When I knock on Amit's hotel room-door, it's 11.30am, a day after the Asha Bhosle-Amit Kumar concert in Dubai. On the phone, he has agreed to a meeting, but when he opens the door, I sense a hint of suspicious uncertainty on his face. I am a bit hesitant, as I have been forewarned about Amit's reputation as a 'difficult' person. But as our conversation starts unfolding and as he starts realising the genuineness of his visitor's love for his and his father's music, this so-called eccentric, egocentric man starts appearing more and more relaxed and friendly.
Soon initial barriers are broken and we are animatedly chatting about various chapters of his colourful, eventful life. He has a flair for conversation, a razor-sharp memory and tons of memorable anecdotes and that makes him an ideal candidate for an intimate interview.
Here are the excerpts:
How was your childhood?
I was born in 1952. Till seven years, my childhood was like any other child. We used to stay in Saxeria Colony in Juhu, Mumbai. Life was fun.
Those days, I saw very little of my father (Kishore Kumar). Baba used to be very busy as his acting career was in full swing. My mother (Ruma Ganguli) was also a good singer, who used to sing in Bombay Youth Choir.
Before marriage, she had also acted in films like Afsar and Jwar Bhata, with heroes like Dev Anand and Dilip Kumar. So in a way, it was inevitable that I would become an artist.
When I was seven, my parents separated and I shifted to Kolkata with my mom.
How did the separation affect you?
Obviously I was sad but both my parents saw to it that whatever might be their own differences, they would never ever hurt my feelings. Either Baba would come down to Kolkata to visit me or I would go to Mumbai to meet him. This shuffling lifestyle became part of me. When I was in third standard, they tried keeping me at a boarding school in Hazaribaug. There initially I was depressed and missed my family but later, I improved a lot in my studies. But at the end of the academic year, my grandmom (Kishore Kumar's mother) made my parents bring me back home. Who knows, had I continued at Hazaribaug I might have become a doctor or an engineer!
What are your memories of your first film-song Main Ik Panchhi Matwara Re?
I sang that song for Door Ka Raahi, when I was just thirteen. It was more due to Baba's insistence rather than my liking. He had composed and even written that song. I think, I sounded quite callow — more like my mother. Baba picturised that song in one day — in the garden of our bungalow Gauri Kunj. That day, I was running fever, yet I gamely gave the shot, sitting atop a tree with a dafli in hand!
When did you take up singing seriously?
It was around 1968-69. Those days, I had witnessed some live shows of my father and I was just overwhelmed by his popularity. With some friends in Kolkata, I too started doing stage shows, singing my father's songs. Initially my mother was against it but dad supported me whole-heartedly. He arranged for a joint father- son concert at Mumbai's prestigious Shanmukhanand Hall and it became a huge success. I can never forget Sachindada Burman throwing a garland at me as a compliment! He told Baba, "Let him improve a little, I will make him sing in my music." Unfortunately I never got that opportunity.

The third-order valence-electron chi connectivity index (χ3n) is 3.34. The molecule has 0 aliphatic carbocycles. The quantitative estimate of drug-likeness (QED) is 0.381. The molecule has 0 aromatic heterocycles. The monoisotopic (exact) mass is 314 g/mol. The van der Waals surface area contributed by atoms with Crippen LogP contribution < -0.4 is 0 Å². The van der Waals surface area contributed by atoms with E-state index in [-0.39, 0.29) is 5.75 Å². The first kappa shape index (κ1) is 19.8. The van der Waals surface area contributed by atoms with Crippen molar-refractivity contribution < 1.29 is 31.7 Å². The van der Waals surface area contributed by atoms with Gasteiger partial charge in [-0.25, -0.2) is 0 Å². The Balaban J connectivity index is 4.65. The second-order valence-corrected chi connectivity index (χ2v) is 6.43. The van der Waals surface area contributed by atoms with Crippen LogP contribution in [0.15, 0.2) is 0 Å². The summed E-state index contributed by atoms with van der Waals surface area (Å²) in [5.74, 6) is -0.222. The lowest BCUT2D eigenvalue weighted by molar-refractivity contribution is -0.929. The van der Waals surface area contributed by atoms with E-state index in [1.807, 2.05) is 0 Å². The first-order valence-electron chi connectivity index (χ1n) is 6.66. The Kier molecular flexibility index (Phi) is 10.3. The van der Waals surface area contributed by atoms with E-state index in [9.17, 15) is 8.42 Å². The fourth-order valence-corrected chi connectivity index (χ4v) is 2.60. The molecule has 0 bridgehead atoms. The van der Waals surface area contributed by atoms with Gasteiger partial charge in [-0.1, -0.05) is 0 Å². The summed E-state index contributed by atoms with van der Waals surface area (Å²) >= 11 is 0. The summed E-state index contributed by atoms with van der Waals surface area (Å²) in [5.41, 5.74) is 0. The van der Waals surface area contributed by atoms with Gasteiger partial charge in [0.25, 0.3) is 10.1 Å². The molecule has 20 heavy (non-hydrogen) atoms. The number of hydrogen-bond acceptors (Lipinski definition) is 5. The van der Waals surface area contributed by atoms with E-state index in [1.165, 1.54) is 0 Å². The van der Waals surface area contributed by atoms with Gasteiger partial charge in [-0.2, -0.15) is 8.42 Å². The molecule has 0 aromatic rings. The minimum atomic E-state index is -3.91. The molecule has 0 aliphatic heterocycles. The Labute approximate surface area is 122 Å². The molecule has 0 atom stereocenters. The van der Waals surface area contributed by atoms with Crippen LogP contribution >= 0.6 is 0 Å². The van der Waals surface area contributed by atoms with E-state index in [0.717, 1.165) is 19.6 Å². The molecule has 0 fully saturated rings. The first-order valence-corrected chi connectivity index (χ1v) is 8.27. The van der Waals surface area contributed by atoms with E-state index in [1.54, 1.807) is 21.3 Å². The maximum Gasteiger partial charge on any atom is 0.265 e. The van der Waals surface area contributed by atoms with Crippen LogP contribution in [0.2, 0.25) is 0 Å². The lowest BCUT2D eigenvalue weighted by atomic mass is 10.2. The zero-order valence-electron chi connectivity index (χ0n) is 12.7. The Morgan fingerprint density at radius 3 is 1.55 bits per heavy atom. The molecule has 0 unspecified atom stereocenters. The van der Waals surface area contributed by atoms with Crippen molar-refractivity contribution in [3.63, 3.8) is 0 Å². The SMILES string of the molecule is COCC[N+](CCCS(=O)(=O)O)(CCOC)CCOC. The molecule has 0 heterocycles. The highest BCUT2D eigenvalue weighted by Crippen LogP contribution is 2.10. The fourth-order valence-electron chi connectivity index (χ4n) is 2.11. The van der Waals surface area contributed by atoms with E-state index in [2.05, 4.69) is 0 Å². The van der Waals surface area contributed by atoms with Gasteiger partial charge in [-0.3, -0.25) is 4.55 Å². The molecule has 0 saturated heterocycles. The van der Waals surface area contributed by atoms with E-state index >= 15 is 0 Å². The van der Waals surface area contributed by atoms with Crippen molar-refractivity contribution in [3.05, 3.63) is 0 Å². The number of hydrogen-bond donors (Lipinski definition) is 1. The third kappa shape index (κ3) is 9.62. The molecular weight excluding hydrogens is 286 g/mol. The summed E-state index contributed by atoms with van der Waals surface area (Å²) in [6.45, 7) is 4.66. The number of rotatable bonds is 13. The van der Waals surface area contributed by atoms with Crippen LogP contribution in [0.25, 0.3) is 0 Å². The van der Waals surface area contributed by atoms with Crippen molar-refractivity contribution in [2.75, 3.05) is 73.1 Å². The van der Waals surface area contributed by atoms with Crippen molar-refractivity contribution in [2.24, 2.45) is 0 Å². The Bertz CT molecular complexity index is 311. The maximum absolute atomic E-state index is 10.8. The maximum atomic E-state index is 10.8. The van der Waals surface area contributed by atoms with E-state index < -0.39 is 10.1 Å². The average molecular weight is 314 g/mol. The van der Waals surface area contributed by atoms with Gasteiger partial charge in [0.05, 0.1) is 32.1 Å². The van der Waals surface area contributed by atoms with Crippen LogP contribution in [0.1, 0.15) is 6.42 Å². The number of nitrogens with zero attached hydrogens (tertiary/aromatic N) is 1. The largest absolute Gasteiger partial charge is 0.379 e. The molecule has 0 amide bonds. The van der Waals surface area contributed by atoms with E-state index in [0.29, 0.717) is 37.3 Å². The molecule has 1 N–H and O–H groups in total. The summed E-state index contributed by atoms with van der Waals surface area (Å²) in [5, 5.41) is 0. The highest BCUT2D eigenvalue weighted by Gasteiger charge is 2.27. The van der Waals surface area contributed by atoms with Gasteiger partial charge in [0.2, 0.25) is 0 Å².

So how did your early career shape up? Weren't you considered for the songs of Bobby?
Initially I sang a few songs for maestros like Salil Choudhury and Madan Mohan, but those films got canned and those songs never saw daylight. I had auditioned for Bobby songs but later got cold feet and went back to Kolkata. So finally I sang my first song Hosh Mein Hum Kahan in a Ramsay horror film Darwaza, under the baton of Sapan Jagmohan.
What about Bade Achche Lagte Hain?
One day, I had just gone to meet my father at Pancham-da's (R.D. Burman) music-room. Out of the blue, Pancham-da told me to sing something and I sang Baba's Jhumroo song. But I was so nervous that I messed it up totally. When we were returning home, Baba also lashed out at me and my misery was complete. Unexpectedly the very next day, Pancham-da called me and gave me Bade Acchhe Lagte Hain! That song for Baalika Badhu became my first big hit and established me in my own right.
Looking back, how do you analyze your career?
I have had lots of ups and downs in my career. In the eighties, I had hits like Love Story and Teri Kasam with Kumar Gaurav but then both of us had to face a lean period.
Then after Baba's death in 1987, there was a kind of a sympathy wave for me and my career flourished for a while. From 1994 onwards, again there was a slump. Now, I have decided to remain out of the rat-race of film music. There is too much politicking and I don't think I was ever ambitious enough to survive such a grind!
I am happy doing live shows and releasing my own albums.
How hard was it being always compared to the great Kishore Kumar?
Being the great father's son obviously has some disadvantages, too. Yes, I was initially disheartened by all those unfair comparisons but it was Baba who supported me in that phase. He said, "Kuchh to log kahenge, logon ka kaam hai kahena." (People will say all sorts of things. That's their job.) He advised me to keep working hard and assured me that my time will come. I have always followed that advice.
(*This interview was first published in Gulf News Entertainment Plus magazine in 2004.)